Two former presidents of the Supreme Court have suggested introducing a “breathing space” so that contractual breaches arising from the coronavirus crisis are conciliated to avoid the courts being overwhelmed with disputes.
Lord Phillips and Lord Neuberger were part of a meeting hosted by the British Institute of International and Comparative Law (BIICL) which developed a ‘concept note’ on the private law response to contractual defaults caused by the pandemic in the face of a possible wave of commercial disputes with businesses invoking their inability to meet their obligations.
The other attendees were: Sir David Edward, a former judge of the European Court of Justice; Sir William Blair, a former Commercial Court judge; BIICL director Professor Spyros Maniatis, former head of the Centre for Commercial Law Studies at Queen Mary University, London and now a honorary professor of intellectual property law there; Professor Malik Dahlan, who holds the chair of international law and public policy at Queen Mary University; and Keith Ruddock, a one-time general counsel who is now chair of the BIICL’s board of trustees.
The note said it was “easy to see how damage can happen as parties trigger default clauses, and counterparties maintain that they are excused from performance”.
It continued: “It can be mitigated by agreement, or by mediation – both of which must be encouraged and will have a crucial role – but there is a risk of a deluge of litigation and arbitration placing a strain on the system of international dispute resolution, and reducing the prospect of more constructive solutions and increasing the prospect of uncertainty of outcome.”
The note said the principle of legal certainty in the common law has not had to encounter a crisis of this nature before.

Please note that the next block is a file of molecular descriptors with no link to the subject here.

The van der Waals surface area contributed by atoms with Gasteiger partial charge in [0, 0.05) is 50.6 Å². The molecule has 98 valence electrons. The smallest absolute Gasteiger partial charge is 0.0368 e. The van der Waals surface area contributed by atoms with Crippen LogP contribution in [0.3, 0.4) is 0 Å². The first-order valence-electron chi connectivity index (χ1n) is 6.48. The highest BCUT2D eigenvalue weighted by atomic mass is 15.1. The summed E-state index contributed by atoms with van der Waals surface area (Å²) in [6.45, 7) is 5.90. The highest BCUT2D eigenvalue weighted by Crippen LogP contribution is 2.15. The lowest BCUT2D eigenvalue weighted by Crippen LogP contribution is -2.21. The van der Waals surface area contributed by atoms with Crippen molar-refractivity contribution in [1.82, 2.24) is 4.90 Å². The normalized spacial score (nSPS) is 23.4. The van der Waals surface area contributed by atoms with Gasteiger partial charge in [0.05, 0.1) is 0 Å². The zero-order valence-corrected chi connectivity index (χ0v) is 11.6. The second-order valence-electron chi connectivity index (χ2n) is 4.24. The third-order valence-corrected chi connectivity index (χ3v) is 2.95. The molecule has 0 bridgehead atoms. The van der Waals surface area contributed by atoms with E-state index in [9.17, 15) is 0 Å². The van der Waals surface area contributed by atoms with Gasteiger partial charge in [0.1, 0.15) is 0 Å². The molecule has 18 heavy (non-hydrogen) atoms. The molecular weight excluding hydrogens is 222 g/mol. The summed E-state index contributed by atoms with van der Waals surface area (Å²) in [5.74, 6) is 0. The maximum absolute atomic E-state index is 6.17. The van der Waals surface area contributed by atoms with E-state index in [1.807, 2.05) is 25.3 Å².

“In at least one jurisdiction, measures have been introduced to give a ‘breathing space’, offering temporary relief to specified businesses and individuals unable to fulfil their contractual obligations because of Covid-19.”
While there may sometimes be “little alternative to resolution through the courts even if lengthy and expensive” – citing business interruption insurance as a possible example – the group said that “in other cases, arguably an outcome which leaves one party a winner, and the other a loser, will not take full account of the market/social contextualisation of the crisis”.
It went on: “Is there is a case for adopting a more creative, graded, but nevertheless rigorous approach without prejudicing the underlying need for legal certainty?
“In many jurisdictions, procedural rules already encourage conciliation – can these be developed further to give a breathing space? The onus at least in the first instance would be for the continuance of a viable contract rather than bringing it to an immediate end.”
The note concluded: “In the current emergency, which is a universal challenge, a debate should happen as a matter of priority on the necessary contribution of the law to safeguard commercial activity, minimise disruption to supply chains, and ameliorate the adverse effects of a ‘plethora of defaults’, by encouraging a legal environment which is conducive to optimism and a global recovery.”
Speaking about the note, Sir William Blari said: “New thinking is going to be required if the law is to play its full part in getting international commerce back on its feet – within the principle of legal certainty, space need to be found for renegotiation, and if the contract is no longer viable, equitable solutions.”
Sir David added: “The law cannot insist that parties’ contracts must continue as if nothing has happened, or simply declare that frustration has brought them to an end. If commercial life is to go on, a rational and equitable solution must be found.”
Professor Maniatis added: “This is not the time for zero sum games – protecting markets and supply chains will be critical.”